Quiet Revolutionary Rachel Meyer’s Story
We moved to the Pacific Northwest two years ago, and for the first time in my adult (read: parenting) life, I had to deal with snow days.
Snow days were so much fun when you were a kid, right? For me, growing up on the Great Plains, they were such a rare treat. We were hardcore, man. Fierce pioneers, braving the prairie blizzards. I remember going out during recess in South Dakota even when the wind chill was below zero: you just wore your snow pants and hung on for dear life.
But this, friends, this is a different beast. Folks around here aren’t used to snow and ice. Cities don’t have the same kind of infrastructure for dealing with such calamities. So last winter, as we were having an unusual amount of ice and snow, the school systems were buckling. Buses were stuck and delayed; roads were too icy to get kids home from school; days off right and left. And that’s rad when you’re a kid who can hang out and play all day or a solo adult who can chill on the sofa in front of the TV. Not so cool when you’re an introverted work-from-home mama, trying to figure out what the heck to do with tiny energetic humans all day long.
Here are a few reasons why snow days are introvert-mama hell:
You’re stuck inside with small children, whom you love absolutely, enormously but whom you can’t escape. Can’t leave the house, can’t go for a walk, can’t head to the children’s museum. Trapped with tiny talkative people, all day long. Perpetual company. Perpetual playing. So much talking. So little quiet. There is not enough coffee in the world.
You thought you were going to get some amazing alone time and poof!—just like that, it disappeared. You pay for three mornings’ worth of precious work time (a.k.a. preschool) every week. That sacred four-hour chunk of quiet in which you’re supposed to accomplish 15 hours of professional work for the week, go to the post office, clean the toilets, fold the laundry, pay the bills, and plan the next month? Nope. Think again. The planet had other plans.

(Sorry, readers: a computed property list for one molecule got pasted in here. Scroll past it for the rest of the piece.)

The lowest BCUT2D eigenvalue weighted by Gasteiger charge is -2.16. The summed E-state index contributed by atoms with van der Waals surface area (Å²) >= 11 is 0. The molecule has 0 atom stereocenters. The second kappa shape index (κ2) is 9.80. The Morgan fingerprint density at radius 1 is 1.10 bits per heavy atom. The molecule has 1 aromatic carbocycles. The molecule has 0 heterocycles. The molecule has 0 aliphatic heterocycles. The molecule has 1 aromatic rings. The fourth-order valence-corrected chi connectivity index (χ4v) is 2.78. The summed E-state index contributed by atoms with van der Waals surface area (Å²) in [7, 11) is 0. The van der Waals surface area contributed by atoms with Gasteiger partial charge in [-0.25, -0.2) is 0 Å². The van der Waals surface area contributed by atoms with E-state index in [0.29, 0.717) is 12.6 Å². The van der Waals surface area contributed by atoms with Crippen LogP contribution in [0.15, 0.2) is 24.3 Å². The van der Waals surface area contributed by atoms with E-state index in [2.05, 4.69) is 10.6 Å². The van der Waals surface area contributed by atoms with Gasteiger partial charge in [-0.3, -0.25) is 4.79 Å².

You are not in control. Even of the weather. Especially of the weather. Or whether your child will put pants on. Or whether the ice will melt in time for school tomorrow. Or whether you’ll be able to rustle up frantic last-minute childcare so you can still make that important meeting. Here’s the universe to remind you, just in case you’d forgotten, mama: you are NOT in control.
Trying and failing to avoid screen time. In the last three housebound days, you’ve already baked all the muffins, kneaded all the Play Doh, read all the library books, done all the puzzles, drawn masks with all the markers, whacked the T-ball in the bedroom, played Keep Away in the basement, rocked Hide and Seek in the closets, and glued pasta onto crusty modern art masterpieces. You are goddamn tired. You just want to sit on the couch and be quiet and watch the snow falling. Instead, you’re vrooming around the living room like Lightning McQueen while your 3-year-old rams into you as a ferocious Chick Hicks.
So, what to do?
Go play outside—if you’re brave enough to bundle the little boogers up before someone inevitably has to pee. The snow can admittedly be pretty charming. And the peaceful heavy quiet that comes with that magical blanket of snow is music to the introvert’s ears.
Read, read, read. All day long. Read out loud. This is not such a bad option, as long as your voice hangs in there. Just make sure you hit the library before the forecast calls for a snowstorm, or you’ll wind up reading Strega Nona for the 45th time.
Bottomless coffee. Stimulants will give you more energy to talk, right?
Hide in the bathroom. You can steal at least two minutes of solitude hiding behind the door before they find you, no? And sometimes two minutes of stillness is all you need for a quick energy fuel-up.
Play quiet games, like Doctor’s Office. “Oh, you need me to lie on the floor and close my eyes so you can listen to my heart? No problem.”
Do a yoga video together. No guarantees about how much yoga will actually get done, but at least you’ll get to take a few deep breaths together before the cat curls up on your mat or the toddler falls out of Tree Pose.
Stand at the window and look at the snow. My preschool son and I did that this morning as the sun was coming up outside our window. It was gorgeous. The pinks and oranges left us both silent with wonder. We shared a few precious moments of stillness.
Listen to audio books together. You don’t have to talk. You can just listen, turn pages, and snuggle. WIN.
Take naps. Snow days necessitate naps. Curl up together and turn off your phone. You’ll have plenty of time to get your work done next week when they’re back in school. And they won’t always want to snuggle with you.
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